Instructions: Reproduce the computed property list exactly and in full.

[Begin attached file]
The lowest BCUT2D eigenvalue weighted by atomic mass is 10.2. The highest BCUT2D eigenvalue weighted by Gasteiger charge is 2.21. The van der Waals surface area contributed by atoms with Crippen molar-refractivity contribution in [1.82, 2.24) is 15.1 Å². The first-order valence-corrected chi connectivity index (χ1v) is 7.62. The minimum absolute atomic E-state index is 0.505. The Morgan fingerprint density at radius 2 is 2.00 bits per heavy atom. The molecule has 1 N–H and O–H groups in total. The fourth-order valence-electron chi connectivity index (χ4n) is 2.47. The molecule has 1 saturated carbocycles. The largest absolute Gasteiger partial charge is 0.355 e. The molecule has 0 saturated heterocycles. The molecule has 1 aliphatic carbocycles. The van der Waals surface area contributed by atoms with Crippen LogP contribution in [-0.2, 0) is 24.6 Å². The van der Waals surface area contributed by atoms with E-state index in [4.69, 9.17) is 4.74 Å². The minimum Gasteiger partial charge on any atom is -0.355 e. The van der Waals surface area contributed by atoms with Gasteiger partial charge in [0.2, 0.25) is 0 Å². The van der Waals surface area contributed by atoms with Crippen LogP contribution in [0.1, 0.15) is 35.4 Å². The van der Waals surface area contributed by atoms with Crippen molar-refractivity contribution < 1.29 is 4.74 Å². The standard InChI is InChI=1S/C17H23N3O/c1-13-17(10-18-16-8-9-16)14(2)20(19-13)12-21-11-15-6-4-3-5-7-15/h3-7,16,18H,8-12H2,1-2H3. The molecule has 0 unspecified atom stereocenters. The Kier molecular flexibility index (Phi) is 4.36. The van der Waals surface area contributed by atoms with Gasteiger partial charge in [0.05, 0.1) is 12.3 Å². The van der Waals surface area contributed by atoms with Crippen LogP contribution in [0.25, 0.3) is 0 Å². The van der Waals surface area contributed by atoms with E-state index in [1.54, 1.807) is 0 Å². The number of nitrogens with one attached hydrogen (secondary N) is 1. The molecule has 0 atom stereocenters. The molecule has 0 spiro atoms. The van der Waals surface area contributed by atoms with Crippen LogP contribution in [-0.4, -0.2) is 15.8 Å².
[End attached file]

The lowest BCUT2D eigenvalue weighted by atomic mass is 10.2. The highest BCUT2D eigenvalue weighted by Gasteiger charge is 2.21. The van der Waals surface area contributed by atoms with Crippen molar-refractivity contribution in [1.82, 2.24) is 15.1 Å². The first-order valence-corrected chi connectivity index (χ1v) is 7.62. The minimum absolute atomic E-state index is 0.505. The Morgan fingerprint density at radius 2 is 2.00 bits per heavy atom. The molecule has 1 N–H and O–H groups in total. The fourth-order valence-electron chi connectivity index (χ4n) is 2.47. The molecule has 1 saturated carbocycles. The largest absolute Gasteiger partial charge is 0.355 e. The molecule has 0 saturated heterocycles. The molecule has 1 aliphatic carbocycles. The van der Waals surface area contributed by atoms with Crippen LogP contribution in [-0.2, 0) is 24.6 Å². The van der Waals surface area contributed by atoms with E-state index in [4.69, 9.17) is 4.74 Å². The minimum Gasteiger partial charge on any atom is -0.355 e. The van der Waals surface area contributed by atoms with Gasteiger partial charge in [0.2, 0.25) is 0 Å². The van der Waals surface area contributed by atoms with Crippen LogP contribution in [0.1, 0.15) is 35.4 Å². The van der Waals surface area contributed by atoms with Crippen molar-refractivity contribution < 1.29 is 4.74 Å². The standard InChI is InChI=1S/C17H23N3O/c1-13-17(10-18-16-8-9-16)14(2)20(19-13)12-21-11-15-6-4-3-5-7-15/h3-7,16,18H,8-12H2,1-2H3. The molecule has 0 unspecified atom stereocenters. The Kier molecular flexibility index (Phi) is 4.36. The van der Waals surface area contributed by atoms with Gasteiger partial charge in [0.05, 0.1) is 12.3 Å². The van der Waals surface area contributed by atoms with Crippen LogP contribution in [0.25, 0.3) is 0 Å². The van der Waals surface area contributed by atoms with E-state index in [1.54, 1.807) is 0 Å². The number of nitrogens with one attached hydrogen (secondary N) is 1. The molecule has 0 atom stereocenters. The molecule has 0 spiro atoms. The van der Waals surface area contributed by atoms with Crippen LogP contribution in [-0.4, -0.2) is 15.8 Å².